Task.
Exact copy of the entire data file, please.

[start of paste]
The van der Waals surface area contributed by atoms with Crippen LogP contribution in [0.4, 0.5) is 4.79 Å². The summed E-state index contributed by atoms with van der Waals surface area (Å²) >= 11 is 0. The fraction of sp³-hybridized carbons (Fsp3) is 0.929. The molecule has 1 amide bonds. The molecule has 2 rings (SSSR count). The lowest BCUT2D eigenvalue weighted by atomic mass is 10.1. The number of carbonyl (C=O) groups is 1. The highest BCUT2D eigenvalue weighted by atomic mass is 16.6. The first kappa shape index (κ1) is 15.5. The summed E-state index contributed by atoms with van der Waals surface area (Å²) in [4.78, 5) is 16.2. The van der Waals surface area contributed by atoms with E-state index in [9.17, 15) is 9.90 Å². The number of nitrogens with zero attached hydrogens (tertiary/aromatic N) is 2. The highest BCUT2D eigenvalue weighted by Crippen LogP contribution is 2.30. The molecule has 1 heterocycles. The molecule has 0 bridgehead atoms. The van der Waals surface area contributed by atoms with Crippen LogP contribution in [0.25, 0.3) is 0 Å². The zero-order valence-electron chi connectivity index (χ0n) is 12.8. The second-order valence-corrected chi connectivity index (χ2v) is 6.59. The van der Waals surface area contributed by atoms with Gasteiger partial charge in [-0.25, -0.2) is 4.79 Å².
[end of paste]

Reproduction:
The van der Waals surface area contributed by atoms with Crippen LogP contribution in [0.4, 0.5) is 4.79 Å². The summed E-state index contributed by atoms with van der Waals surface area (Å²) >= 11 is 0. The fraction of sp³-hybridized carbons (Fsp3) is 0.929. The molecule has 1 amide bonds. The molecule has 2 rings (SSSR count). The lowest BCUT2D eigenvalue weighted by atomic mass is 10.1. The number of carbonyl (C=O) groups is 1. The highest BCUT2D eigenvalue weighted by atomic mass is 16.6. The first kappa shape index (κ1) is 15.5. The summed E-state index contributed by atoms with van der Waals surface area (Å²) in [4.78, 5) is 16.2. The van der Waals surface area contributed by atoms with E-state index in [9.17, 15) is 9.90 Å². The number of nitrogens with zero attached hydrogens (tertiary/aromatic N) is 2. The highest BCUT2D eigenvalue weighted by Crippen LogP contribution is 2.30. The molecule has 1 heterocycles. The molecule has 0 bridgehead atoms. The van der Waals surface area contributed by atoms with Crippen LogP contribution in [0.25, 0.3) is 0 Å². The zero-order valence-electron chi connectivity index (χ0n) is 12.8. The second-order valence-corrected chi connectivity index (χ2v) is 6.59. The van der Waals surface area contributed by atoms with Gasteiger partial charge in [-0.25, -0.2) is 4.79 Å².